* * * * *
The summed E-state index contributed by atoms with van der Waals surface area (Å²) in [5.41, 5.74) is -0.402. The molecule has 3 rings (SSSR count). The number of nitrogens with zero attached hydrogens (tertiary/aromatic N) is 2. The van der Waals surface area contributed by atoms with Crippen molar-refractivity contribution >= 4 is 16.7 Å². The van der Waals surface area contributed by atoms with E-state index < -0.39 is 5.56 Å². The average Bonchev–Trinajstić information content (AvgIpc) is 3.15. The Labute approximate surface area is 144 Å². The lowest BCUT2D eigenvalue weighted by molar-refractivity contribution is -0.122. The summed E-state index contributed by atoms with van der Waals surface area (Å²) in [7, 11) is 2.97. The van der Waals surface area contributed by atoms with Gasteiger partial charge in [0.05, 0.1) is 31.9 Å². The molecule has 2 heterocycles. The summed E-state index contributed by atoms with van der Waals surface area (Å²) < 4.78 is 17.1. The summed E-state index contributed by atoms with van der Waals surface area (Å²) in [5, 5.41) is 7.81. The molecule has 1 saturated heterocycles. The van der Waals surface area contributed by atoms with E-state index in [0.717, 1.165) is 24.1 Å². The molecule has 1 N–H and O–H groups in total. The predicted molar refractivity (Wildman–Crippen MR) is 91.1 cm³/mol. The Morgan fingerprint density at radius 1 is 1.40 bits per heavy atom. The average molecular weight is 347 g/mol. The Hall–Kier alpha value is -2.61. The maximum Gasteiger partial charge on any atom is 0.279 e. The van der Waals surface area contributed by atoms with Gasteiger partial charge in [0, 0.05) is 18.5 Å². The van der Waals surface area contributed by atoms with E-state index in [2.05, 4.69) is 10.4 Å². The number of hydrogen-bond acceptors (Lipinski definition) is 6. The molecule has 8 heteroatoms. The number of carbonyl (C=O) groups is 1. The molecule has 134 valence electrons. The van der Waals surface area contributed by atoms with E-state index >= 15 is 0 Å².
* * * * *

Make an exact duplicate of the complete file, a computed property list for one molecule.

The summed E-state index contributed by atoms with van der Waals surface area (Å²) in [5.41, 5.74) is -0.402. The molecule has 3 rings (SSSR count). The number of nitrogens with zero attached hydrogens (tertiary/aromatic N) is 2. The van der Waals surface area contributed by atoms with Crippen molar-refractivity contribution >= 4 is 16.7 Å². The van der Waals surface area contributed by atoms with E-state index < -0.39 is 5.56 Å². The average Bonchev–Trinajstić information content (AvgIpc) is 3.15. The Labute approximate surface area is 144 Å². The lowest BCUT2D eigenvalue weighted by molar-refractivity contribution is -0.122. The summed E-state index contributed by atoms with van der Waals surface area (Å²) in [7, 11) is 2.97. The van der Waals surface area contributed by atoms with Gasteiger partial charge in [0.05, 0.1) is 31.9 Å². The molecule has 2 heterocycles. The summed E-state index contributed by atoms with van der Waals surface area (Å²) < 4.78 is 17.1. The summed E-state index contributed by atoms with van der Waals surface area (Å²) in [5, 5.41) is 7.81. The molecule has 1 saturated heterocycles. The van der Waals surface area contributed by atoms with E-state index in [0.717, 1.165) is 24.1 Å². The molecule has 1 N–H and O–H groups in total. The predicted molar refractivity (Wildman–Crippen MR) is 91.1 cm³/mol. The Morgan fingerprint density at radius 1 is 1.40 bits per heavy atom. The average molecular weight is 347 g/mol. The Hall–Kier alpha value is -2.61. The maximum Gasteiger partial charge on any atom is 0.279 e. The van der Waals surface area contributed by atoms with Gasteiger partial charge in [0, 0.05) is 18.5 Å². The van der Waals surface area contributed by atoms with E-state index in [2.05, 4.69) is 10.4 Å². The number of hydrogen-bond acceptors (Lipinski definition) is 6. The molecule has 8 heteroatoms. The number of carbonyl (C=O) groups is 1. The molecule has 134 valence electrons. The van der Waals surface area contributed by atoms with E-state index >= 15 is 0 Å².